Boys’ Hits Big Smoke At Last
02 December 1993
`THE Boys from the Bush’ (Channel 7, 8.30pm) has been a long time coming to the screen: it is more than three years since it was made and British viewers have already seen this comedy co-production. It’s not really harmed by the delay – it’s scarcely a topical show, and it seems no more out of date than re-runs of `Minder’.
Like one of its main characters, whinging Pom Reg (Tim Healy), `The Boys from the Bush’ has a fondness for the past, for the comedy style on which `Minder’ drew so successfully. It also has a nostalgia for the days when Qantas flight attendants walked down the aisle with fumigating sprays.
For Reg, nostalgia is even more deeply rooted in the past: nothing can exceed the joys of the 1967 League Cup Final when Rodney Marsh starred for Queens Park Rangers against West Brom, but he is well aware those glory days are over.
Reg and his partner Dennis (Chris Haywood) run Melbourne Confidential: “introductions and investigations, verifications, conciliations, negotiations and specialised private transport” … a detective agency that also specialises in arranged marriages. Reg has been in “bloody Melbourne” for 20 years and can’t wait to get back to Shepherds Bush: Dennis is a country boy trying to make it in the big city. He is trying to satisfy the physical and domestic demands of his young girlfriend, Maria (Gia Carides), but is also convinced that his life has gone downhill since he left his wife.
In the first episode of this 10-part series, Reg and Dennis are called upon in both their Melbourne Confidential capacities. Dennis goes to the airport to pick up a Filipino bride for his mate Robb from Boggy Boggy Creek, while Reg is hired by an old acquaintance from his early days at the migrant hostel, for a mysterious job that involves buying an expensive stuffed platypus, a task that sees his introduction to the work of Graham Baxter, the Rembrandt of taxidermists. Reg, taken with the creature, buys a much cheaper copy, with complications that have ramifications for virtually everyone.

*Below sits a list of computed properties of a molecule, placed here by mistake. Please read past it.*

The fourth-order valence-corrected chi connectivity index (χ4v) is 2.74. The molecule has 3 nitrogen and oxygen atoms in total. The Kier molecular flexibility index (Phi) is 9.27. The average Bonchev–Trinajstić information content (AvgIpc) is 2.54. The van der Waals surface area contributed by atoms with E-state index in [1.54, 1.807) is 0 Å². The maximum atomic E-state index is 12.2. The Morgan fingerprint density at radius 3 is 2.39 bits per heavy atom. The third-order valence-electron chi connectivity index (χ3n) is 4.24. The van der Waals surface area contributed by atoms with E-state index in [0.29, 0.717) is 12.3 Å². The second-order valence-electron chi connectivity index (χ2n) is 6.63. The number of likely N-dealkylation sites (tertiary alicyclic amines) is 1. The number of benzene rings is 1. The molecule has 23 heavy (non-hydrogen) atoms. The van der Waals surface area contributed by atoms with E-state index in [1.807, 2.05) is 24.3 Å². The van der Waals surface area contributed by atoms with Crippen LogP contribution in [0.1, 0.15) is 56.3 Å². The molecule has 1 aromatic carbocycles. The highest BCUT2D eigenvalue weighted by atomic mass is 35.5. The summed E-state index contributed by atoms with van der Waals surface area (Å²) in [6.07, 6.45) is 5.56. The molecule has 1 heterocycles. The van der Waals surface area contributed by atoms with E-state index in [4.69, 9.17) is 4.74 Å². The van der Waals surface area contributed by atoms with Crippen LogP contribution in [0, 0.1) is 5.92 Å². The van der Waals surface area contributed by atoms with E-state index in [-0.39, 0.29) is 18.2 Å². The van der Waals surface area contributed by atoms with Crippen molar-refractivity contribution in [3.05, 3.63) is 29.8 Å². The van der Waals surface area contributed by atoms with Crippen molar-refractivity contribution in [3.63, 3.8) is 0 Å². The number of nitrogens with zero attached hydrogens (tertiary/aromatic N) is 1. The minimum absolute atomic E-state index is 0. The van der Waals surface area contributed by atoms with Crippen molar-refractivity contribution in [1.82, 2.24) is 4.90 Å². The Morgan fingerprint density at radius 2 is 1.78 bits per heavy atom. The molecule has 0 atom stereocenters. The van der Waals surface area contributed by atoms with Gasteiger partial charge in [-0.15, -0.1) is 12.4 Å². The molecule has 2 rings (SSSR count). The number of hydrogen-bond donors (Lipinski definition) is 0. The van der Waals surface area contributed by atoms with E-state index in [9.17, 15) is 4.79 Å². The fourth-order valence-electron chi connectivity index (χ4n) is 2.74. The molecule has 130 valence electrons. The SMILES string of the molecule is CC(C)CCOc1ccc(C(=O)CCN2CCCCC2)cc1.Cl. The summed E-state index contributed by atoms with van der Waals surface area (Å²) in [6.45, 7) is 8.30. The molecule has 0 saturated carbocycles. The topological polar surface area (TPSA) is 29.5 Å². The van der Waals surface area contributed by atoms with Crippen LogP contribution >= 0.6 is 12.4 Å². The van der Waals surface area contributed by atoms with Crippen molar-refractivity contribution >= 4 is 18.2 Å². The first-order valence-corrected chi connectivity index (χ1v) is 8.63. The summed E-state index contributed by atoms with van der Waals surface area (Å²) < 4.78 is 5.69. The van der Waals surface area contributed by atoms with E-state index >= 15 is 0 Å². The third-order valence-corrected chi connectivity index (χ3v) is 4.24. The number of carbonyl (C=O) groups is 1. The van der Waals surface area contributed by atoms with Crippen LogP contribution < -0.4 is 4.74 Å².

British scriptwriter Douglas Livingstone weaves in several other characters: there’s Reg’s long-suffering wife Doris (Pat Thomson), who seeks consolation in all the attractions the bowls club can offer; their grumpy daughter Arlene (Nadine Garner), looking for a man, or at least an alternative to a supermarket career path; and Reg’s English relative Leslie (Mark Haddigan), an unassuming chap who has come to Australia to recover from the shock of his wife walking out and taking the cat.
Dennis and Reg have an office next door to a brothel: its owner Delilah (Kris McQuade) is an amiable businesswoman who helps out the boys when they need advice or assistance, and they return the compliment.
In later episodes Dennis’s ex-wife, Corrie (Kirsty Child), reappears, creating various complications in his personal and professional life.
Livingstone shuffles around these characters efficiently, in a plot that interweaves their actions and expectations. Local references and sights – trams, cheesecakes from Myer, bowls clubs, Kerry Packer, talkback radio, old-fashioned pub interiors and nature strips – are incorporated without too much ostentation.
`The Boys from the Bush’ is successful enough in that it succeeds in doing something that has been done before, creating a simplified version of something that is already fairly simplified: a minor Melbourne `Minder’, a tried and tested style of comedy that isn’t exactly brimming with the shock of the new. A future episode features Bert Newton as a talk-show host: if that doesn’t make you nostalgic, nothing will.